As all four institutions have recently had or have got upcoming significant performances be that panto, young voices, We Will Rock You or Beauty and the Beast, I thought it might be worthwhile just reflecting upon the value of artistic endeavour in the education system at this time.
It’s worthwhile saying that over the last 10 years or so, there has been something of a reduction, at a system level, in the importance of creative and performing arts in schools and colleges. This is a reflection of the funding situation we find ourselves in. However, it is also a reflection upon the importance or value placed on some subjects (over others) at this time. We know that there is push towards STEM. That’s right and necessary but it isn’t an either or. Differing ‘intents’ can be held simultaneously. That should be an absolute in the state sector; as it’s certainly what’s offered in the private sector.
In the wider arts, beyond schools and college, there is less importance, possibly less value, placed upon arts; such as dance, fine art, theatre, opera, the list goes on. The creative arts and creative industries have seen something about decline, which correlates to the rise of emphasis on STEM pathways.
I’ve got absolutely no doubts that this has been exacerbated by the pandemic. During that period productions, exhibitions, shows and so on had to, by law, cease. And I think that it’s been difficult to reignite some of those artistic fires; the finances aren’t there, the production companies have closed, the ‘punters’ are staying at home.
There are some that argue that artic endeavour is the ultimate freedom of expression, and engenders in us, at an individual, community societal level, a willingness to challenge the status quo. I would say that I broadly concur. Arts are essential, not only to the individual, but to society is a whole. We could discuss the commercial value of art, and there is some commercial value in art, but it is the sense of creativity and the freedom of expression that comes with the consumption of the arts which is of significant importance. If I was going to look into the foreseeable future I would argue that we need to allow for the development of our children and young people as critical thinkers; young adults who can challenge the accepted norms. The consumption of art, the production of art and the involvement in artistic endeavour will allow for the evolution of critical thinking in our children and young people.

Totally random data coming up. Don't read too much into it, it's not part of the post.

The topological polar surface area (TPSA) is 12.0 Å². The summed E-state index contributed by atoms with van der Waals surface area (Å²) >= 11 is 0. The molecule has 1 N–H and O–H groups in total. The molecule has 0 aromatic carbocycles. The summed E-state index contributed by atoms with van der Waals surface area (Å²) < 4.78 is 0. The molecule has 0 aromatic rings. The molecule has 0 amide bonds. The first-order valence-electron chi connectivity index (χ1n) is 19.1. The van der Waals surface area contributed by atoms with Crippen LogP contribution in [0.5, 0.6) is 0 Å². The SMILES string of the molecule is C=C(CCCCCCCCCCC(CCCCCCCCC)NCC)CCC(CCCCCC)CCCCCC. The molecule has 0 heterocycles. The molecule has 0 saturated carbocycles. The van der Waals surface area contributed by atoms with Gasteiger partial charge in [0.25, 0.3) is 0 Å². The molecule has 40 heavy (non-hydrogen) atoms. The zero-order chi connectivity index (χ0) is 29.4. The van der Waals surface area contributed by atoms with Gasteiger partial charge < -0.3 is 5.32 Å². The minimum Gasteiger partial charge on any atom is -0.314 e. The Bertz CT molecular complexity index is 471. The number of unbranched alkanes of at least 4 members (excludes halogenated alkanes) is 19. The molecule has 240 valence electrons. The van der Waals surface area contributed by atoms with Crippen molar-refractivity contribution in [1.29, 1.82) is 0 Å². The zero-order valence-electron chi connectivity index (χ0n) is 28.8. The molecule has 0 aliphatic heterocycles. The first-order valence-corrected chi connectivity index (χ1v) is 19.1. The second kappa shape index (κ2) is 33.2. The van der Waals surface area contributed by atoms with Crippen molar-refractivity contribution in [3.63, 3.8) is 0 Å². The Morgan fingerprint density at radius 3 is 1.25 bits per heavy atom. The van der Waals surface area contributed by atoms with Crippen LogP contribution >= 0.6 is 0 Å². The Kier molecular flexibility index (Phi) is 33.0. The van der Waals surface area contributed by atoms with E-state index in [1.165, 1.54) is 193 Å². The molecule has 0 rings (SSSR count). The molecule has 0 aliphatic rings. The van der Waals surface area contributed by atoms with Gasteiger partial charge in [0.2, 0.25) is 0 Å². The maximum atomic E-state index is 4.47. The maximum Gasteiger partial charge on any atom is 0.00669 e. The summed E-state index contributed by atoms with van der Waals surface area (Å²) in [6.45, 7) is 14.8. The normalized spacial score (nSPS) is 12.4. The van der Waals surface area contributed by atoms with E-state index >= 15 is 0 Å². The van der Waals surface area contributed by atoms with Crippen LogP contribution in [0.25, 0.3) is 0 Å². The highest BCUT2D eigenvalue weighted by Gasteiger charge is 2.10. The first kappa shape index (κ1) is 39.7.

We are committed, as a Trust, to ensure that artistic endeavour remains on the curriculum. We know that those subjects we offer are not for all, but they are for some. For me, this is a critical component of the balanced and fair curriculum we offer. There is something for everyone, whatever your background, your interests or your needs.
Over and above this, it is absolutely wonderful to be able to recognise the children and young people, supported by incredibly committed staff, who throw themselves into our artistic endeavours. And in particular at this time, those public performances which will bring so much joy to those performing and those consuming.
Whatever the artistic endeavour it is incredibly important that we feed and foster growth. Each artistic endeavour is like an endangered language, its survival is only secure when we have participation and consumption; and when it’s gone, it’s gone, never to return. A loss of the creative arts and performing arts will be a loss to all those who participate and even greater loss to the wider society, as a whole.
You will all find your ways in which you consume or support the arts but be reassured that we within our schools and college will do our bit through some serious curriculum intent.
‘If art is to nourish the roots of our culture, society must set the artist free to follow his vision wherever it takes him’. John F. Kennedy